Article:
ATA decision throws IT buying reforms into doubt
On June 27, 1997, the Court of Federal Claims struck down a purchase order contract
because it included items not covered in a vendor's General Services Administration
schedule contract. As a result, agencies may be required to change the way they use
purchase order contracts and blanket purchasing agreements.
The case is ATA Defense Industries Inc. vs. United States. It was the first successful
bid protest decided by the Court of Federal Claims since that court assumed its new
post-award bid protest jurisdiction on Jan. 1, and it is the first successful bid protest
of a Federal Supply Service purchase order contract.
The plaintiff, ATA, sought an injunction to terminate an Army purchase order contract
on the grounds that it violated the Competition in Contracting Act. The purpose of the
purchase order was to upgrade two target ranges. The dollar value was $673,376, of which
65 percent was for products covered in an FSS agreement between GSA and Caswell
International Inc., the awardee. So 35 percent of the value was for products not covered
in the FSS agreement.
With respect to these latter products, the Army argued that the procurement fell within
the exceptions to CICA that allow "other than competitive procedures" because
the items were available from only one source, "incidental" to the FSS items, or
filled an agency's "unusual and compelling" need.
The Court of Federal Claims rejected all the Army's arguments.
It held that the purchase could not be justified on a sole-source basis because the
items, which included computer monitors, laser printers and cables, were readily available
from numerous sources and could be purchased on the open market.
The court also rejected the Army's alternative argument that the purchase was proper
because the items were incidental to the items bought through Caswell's FSS contract. It
found that the contracting officer never made a determination that the competitively
available items were incidental to the 8FSS-covered items.
Moreover, the court held that it is "fundamentally inconsistent with Congress'
unambiguous statutory mandate in the CICA to ... include in a purchase order incidental
products that are competitively available, unless the prices charged for these incidental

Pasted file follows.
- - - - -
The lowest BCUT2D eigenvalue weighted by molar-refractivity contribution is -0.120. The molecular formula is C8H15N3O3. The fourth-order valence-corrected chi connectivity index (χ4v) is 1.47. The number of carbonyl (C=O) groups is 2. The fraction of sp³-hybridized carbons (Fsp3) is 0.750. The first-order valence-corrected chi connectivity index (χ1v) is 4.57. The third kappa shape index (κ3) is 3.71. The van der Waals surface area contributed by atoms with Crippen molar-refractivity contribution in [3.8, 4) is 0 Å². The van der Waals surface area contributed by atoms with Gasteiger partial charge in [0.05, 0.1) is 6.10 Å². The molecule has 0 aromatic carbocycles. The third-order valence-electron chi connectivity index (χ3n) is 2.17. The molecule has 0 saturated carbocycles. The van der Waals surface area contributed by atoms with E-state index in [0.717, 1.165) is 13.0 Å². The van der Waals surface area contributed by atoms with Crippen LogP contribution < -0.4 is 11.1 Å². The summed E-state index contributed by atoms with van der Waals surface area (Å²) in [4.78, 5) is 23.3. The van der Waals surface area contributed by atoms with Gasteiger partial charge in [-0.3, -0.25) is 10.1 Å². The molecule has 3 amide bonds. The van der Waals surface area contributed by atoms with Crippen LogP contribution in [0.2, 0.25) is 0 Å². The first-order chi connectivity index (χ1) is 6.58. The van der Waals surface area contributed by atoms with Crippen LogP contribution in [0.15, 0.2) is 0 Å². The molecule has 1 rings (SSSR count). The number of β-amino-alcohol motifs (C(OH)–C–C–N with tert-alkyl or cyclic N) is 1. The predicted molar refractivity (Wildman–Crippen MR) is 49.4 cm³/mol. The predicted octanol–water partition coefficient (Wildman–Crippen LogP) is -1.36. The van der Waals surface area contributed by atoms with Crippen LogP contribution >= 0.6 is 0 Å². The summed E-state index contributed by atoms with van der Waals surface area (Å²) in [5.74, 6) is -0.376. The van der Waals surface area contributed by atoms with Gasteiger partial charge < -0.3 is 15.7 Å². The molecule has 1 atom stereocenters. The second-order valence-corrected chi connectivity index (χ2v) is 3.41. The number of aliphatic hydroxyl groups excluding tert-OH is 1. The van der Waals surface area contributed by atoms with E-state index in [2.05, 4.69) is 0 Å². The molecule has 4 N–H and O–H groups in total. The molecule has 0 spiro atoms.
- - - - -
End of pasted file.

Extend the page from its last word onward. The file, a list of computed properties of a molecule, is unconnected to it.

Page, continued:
products are the product of full-and-open competition."
The court emphasized that there is no exception that even arguably covers incidentals.
The product, it said, must be purchased on a competitive basis unless it can be classified
as de minimis--that is, having only a tiny value as part of the whole contract.
The court struck down the entire procurement, even the 65 percent purchase under the
Multiple-Award Schedule, holding that the Army was obligated to perform a comprehensive
analysis to decide whether it would be best to use a single nonschedule contractor for the
entire procurement, two contractors or some other arrangement.
This case is significant for four reasons:
The court, in the ATA case, granted an injunction after finding that ATA satisfied the
tough standard that the Army would not suffer significant harm by termination of the
contract. It said the Army had sufficient options for a new procurement, such as an
expedited competitive bid solicitation.
Are government users now prohibited from buying nonschedule cables with their
schedule-bought printers or nonschedule carrying cases with their MAS-bought laptops? What
if the nonschedule items are such a small percentage of the value of that particular order
that they are de minimis in those circumstances?
The ATA case will probably create more confusion than it clears up. Moreover, it may
establish that procurement reform has failed to achieve at least one goal it sought to
achieve: simplifying the process of purchasing related items through schedule buys.
Procurement reform seems to have been wholly irrelevant to this decision.
The court relied exclusively on CICA, a statute enacted in 1984. It considered no
procurement reform statute enacted since.
Laura K. Kennedy, a partner at Seyfarth, Shaw, Fairweather & Geraldson in
Washington, practices government contract law.